When George Lucas first conceived of the Force, he was drawing heavily from eastern philosophy, especially the concept of Chi or Qi. However, he added a bit of a twist: a biological component.
This was for two reasons. The first was that he didn’t want to turn into another L. Ron Hubbard and wanted to head off people trying to make a legitimate Jedi religion by making sure everybody knew he knew those telekinetic feats of the Force were strictly fantasy. Secondly, and perhaps much more importantly, he became fascinated with the idea of mitochondria, how an entire separate species of bacteria not only resides in all eukaryotic cells but is essential to that cell working. Lucas thought, what if in the galaxy far, far away, a strain of mitochondria evolved that allowed people to channel their life force, THE Force, to magical effect?
Lucas would call this strain Midi-Chlorians.
|"The reading's off the charts! Over 20,000! Not even 'Twilight' has a hater count that high!"|
It may surprise a lot of the most vehement bashers that Midi-Chlorians were part of the Star Wars universe since at least 1977, though they were never named until Phantom Menace and were only hinted at in material up to that point. Of course, like everything else, the concept evolved over the years.
The one consistent was that they reside in everyone’s cells. They allow the Force to flow freely in and out of a body, and to remove the Midi-Chlorians would be to remove life itself. This was true in 77, and it’s true today. However, what changed is the nature of how people used Midi-Chlorians to tap into the Force.
In the original concept of Star Wars, and what New Hope was operating under, was the idea that since everyone had Midi-Chlorians, anyone could potentially become a Jedi if they had the time and discipline needed to train, just like any martial art. However, even then it was clear that something was different about Luke Skywalker. Lucas held the original concept tight through Empire Strikes Back and even into early meetings for Return of the Jedi, but with the way the storyline was going he needed to explain how people like the Skywalker family could tap into the Force with little training and how people like, say, Han Solo for instance, could never be a Jedi.
The answer that came to him was rather ingenious, and underlined the mystical property of the Force. The Force is stronger with certain people than with others, so what if the will of the Force causes the Midi-Chlorians in those people’s cells to multiply to absurd rates, thereby allowing larger conduit for the Force to manifest physically – with time and training, of course.
So while life creates and grows the Force, the Force can also create and grow life. All through the Midi-Chlorians.
This is the payoff. This is the reason George Lucas decided to bring them up in the Phantom Menace. Why he established that they are symbiotic with life and why Anakin’s virgin birth symbolism was included.
So that it would all come together in Revenge of the Sith.
|"Did you ever hear the tragedy of Anak - oh wait..."|
Anakin Skywalker is an avatar of the Force. Like the light side, he has boundless love for people. However, like the dark side, this love often manifests in a possessive way, as he fears to lose those he loves. Fear of loss and anger at loss’ prevention has been the catalyst for all of Anakin’s dark acts up to this point. But the question remained: once Palpatine showed his true colors, what would prevent Anakin’s head from clearing enough to commit his atrocities and his final fall?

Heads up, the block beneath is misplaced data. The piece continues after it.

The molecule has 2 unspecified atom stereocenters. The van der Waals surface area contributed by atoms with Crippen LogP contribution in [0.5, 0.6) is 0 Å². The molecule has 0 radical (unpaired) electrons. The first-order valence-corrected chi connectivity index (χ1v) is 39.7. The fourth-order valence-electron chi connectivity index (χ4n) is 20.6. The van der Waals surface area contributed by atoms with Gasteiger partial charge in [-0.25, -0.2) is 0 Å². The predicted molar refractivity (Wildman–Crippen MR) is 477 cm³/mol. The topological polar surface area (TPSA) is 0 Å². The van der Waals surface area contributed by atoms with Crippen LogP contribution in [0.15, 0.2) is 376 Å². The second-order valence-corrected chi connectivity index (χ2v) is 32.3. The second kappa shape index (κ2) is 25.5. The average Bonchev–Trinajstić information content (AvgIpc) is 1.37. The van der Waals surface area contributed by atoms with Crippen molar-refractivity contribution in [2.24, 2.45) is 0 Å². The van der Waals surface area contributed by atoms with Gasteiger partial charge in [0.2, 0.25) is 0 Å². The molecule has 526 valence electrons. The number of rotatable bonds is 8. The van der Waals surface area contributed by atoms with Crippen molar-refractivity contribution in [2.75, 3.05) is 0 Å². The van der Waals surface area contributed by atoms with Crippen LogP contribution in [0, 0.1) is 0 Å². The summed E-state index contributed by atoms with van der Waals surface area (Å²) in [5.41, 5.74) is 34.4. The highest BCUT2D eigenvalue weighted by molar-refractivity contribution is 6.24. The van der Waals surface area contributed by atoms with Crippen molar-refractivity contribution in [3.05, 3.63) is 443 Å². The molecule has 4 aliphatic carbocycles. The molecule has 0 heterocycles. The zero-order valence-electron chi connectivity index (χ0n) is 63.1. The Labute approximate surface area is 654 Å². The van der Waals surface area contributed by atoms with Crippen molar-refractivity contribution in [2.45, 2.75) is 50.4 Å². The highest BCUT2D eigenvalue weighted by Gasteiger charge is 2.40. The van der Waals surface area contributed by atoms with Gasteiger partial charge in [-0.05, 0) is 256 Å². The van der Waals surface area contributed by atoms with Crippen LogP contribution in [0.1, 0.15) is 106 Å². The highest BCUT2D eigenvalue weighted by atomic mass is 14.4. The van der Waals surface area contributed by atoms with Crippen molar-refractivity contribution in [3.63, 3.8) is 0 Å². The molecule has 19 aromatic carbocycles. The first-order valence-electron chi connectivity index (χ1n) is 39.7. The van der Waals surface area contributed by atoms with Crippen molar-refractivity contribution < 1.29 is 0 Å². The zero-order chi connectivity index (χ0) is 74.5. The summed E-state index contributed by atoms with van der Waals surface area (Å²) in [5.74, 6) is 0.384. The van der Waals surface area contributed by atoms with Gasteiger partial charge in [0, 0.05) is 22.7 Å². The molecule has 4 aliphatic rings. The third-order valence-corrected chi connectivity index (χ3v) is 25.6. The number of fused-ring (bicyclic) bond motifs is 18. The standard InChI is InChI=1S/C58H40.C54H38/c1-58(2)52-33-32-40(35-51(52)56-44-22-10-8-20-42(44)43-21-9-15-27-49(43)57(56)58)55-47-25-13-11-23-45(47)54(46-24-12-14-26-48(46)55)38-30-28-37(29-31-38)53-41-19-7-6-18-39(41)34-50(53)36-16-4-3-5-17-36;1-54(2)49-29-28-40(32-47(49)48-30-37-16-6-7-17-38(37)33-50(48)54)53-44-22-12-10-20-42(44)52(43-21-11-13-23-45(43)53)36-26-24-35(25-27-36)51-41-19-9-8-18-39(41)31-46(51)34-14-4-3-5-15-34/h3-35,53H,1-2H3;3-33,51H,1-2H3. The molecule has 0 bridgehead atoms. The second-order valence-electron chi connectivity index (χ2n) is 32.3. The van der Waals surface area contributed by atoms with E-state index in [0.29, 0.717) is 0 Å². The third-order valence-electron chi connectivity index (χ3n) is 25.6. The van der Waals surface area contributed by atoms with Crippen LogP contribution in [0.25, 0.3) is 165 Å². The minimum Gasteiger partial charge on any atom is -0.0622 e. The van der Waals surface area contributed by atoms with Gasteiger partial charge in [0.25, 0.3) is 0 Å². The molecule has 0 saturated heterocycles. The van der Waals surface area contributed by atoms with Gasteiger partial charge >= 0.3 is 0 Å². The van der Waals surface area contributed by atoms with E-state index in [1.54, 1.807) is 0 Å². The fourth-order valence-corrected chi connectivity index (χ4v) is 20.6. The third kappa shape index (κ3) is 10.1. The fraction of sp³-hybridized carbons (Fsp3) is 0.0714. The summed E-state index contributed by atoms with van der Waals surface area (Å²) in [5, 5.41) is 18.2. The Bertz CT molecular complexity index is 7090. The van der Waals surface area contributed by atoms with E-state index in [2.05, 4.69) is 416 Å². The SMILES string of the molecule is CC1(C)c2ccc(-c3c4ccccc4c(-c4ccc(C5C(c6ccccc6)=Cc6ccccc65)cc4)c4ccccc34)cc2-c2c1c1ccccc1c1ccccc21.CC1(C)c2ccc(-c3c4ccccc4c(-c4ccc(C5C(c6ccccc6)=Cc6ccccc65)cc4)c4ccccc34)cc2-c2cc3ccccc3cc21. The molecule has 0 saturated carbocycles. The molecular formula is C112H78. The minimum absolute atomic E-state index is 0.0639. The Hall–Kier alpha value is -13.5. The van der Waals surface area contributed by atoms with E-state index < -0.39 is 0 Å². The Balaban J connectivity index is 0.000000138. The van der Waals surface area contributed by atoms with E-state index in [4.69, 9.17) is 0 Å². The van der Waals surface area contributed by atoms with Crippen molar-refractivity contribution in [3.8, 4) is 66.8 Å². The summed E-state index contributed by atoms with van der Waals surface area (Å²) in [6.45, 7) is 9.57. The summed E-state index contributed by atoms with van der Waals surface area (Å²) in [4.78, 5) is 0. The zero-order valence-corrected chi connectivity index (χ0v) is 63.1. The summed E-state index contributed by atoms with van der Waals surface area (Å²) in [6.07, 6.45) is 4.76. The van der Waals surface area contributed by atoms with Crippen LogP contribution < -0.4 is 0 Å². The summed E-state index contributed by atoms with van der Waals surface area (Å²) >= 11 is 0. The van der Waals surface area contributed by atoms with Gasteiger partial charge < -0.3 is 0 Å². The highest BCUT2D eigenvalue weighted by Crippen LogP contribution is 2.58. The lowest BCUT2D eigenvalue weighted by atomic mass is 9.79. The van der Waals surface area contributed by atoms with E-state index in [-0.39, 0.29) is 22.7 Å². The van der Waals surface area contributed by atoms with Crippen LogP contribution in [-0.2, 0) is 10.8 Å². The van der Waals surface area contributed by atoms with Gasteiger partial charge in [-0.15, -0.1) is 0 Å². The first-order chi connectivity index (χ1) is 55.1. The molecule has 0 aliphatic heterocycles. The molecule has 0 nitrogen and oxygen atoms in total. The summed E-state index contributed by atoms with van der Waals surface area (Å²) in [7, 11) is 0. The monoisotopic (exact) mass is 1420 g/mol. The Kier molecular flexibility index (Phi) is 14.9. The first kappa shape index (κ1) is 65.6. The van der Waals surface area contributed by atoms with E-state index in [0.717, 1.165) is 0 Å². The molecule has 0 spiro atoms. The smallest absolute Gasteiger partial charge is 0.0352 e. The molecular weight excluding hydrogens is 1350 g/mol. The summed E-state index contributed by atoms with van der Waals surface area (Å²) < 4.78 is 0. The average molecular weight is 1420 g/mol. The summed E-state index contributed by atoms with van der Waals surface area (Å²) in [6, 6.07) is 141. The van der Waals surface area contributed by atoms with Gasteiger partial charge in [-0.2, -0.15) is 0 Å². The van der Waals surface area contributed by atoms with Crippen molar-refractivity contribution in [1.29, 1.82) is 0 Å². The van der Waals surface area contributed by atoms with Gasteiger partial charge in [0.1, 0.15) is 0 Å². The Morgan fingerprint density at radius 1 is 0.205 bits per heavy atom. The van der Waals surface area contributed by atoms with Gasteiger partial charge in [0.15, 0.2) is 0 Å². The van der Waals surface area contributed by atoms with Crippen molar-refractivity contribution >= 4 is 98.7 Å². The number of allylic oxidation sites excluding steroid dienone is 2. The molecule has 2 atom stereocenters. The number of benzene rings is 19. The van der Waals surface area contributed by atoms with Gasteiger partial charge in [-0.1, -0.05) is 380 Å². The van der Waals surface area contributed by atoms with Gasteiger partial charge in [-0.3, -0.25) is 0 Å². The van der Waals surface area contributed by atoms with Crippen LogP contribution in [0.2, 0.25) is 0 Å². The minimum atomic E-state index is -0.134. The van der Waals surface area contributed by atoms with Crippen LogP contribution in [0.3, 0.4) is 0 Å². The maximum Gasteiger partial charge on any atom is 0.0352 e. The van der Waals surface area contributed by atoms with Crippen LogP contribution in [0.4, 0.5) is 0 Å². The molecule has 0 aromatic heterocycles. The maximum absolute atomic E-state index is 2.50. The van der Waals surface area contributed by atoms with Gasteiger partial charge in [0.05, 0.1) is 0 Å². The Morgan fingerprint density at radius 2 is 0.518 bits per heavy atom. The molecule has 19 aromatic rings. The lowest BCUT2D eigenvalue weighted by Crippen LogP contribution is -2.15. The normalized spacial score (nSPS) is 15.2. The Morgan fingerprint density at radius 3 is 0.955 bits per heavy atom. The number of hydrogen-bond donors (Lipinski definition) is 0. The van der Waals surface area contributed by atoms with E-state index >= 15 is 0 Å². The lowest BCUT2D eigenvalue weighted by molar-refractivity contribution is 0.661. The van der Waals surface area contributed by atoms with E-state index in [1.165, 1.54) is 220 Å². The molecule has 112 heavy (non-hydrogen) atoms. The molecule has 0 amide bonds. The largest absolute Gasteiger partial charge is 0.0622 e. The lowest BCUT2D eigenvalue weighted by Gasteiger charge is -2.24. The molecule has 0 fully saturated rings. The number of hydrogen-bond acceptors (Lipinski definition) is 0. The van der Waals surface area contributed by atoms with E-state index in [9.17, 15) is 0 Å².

The chance for homeostasis through the Force.
|"You die in childbirth..."|
Seeing the vision of Padmé’s death set his entire attitude during Sith. It eats away at him, causing him to lash out when the Jedi inadvertently block him from his quest (like, for instance, denying him a mastership that would allow him to exhaustively search the restricted archives for a possible solution). So all Palpatine has to do is name-drop Darth Plagueis and his experiments to bore into Anakin’s mind that, maybe, the secret to saving his wife lies with Midi-Chlorian manipulation unheard of by the Jedi.
Of course, the real tragedy is that Anakin meets his destiny (or, rather, Padmé’s) on the road he takes to avoid it. But while watching the scene at the opera house, one of the most beautifully shot and acted “quiet” scenes in the Saga by the way, another question arises. If Darth Plagueis could influence the Midi-Chlorians to create life, and Anakin was conceived by the Midi-Chlorians…
…then did Darth Plagueis create Anakin?
|"Are you my Mummy?"|
It’s all left relatively ambiguous, even in Darth Plagueis’ very own expanded universe novel. There, it is implied that Plagueis’ experiments had some direct effect on Anakin’s creation, but to what end? Did Plagueis succeed in creating life, or was the Force so offended at his attempts that it created the Chosen One in retaliation? There’s enough circumstantial evidence to support either theory, and Anakin eventually fulfilled both groups’ prophecies, so in the end it’s up to which point of view gives you as a viewer the most meaning.
As for me, I like to think that Anakin is the Chosen One after all. From what I know of George Lucas, I’d wager he’d have the same preference because it reinforces that sense of fairy-tale hope. The powerful feeling that no matter how dark things get, a single light can shine through.
Or, as a character in a completely difference franchise would put it:
Life finds a way.
|"The Chosen Ones...are breeding!"|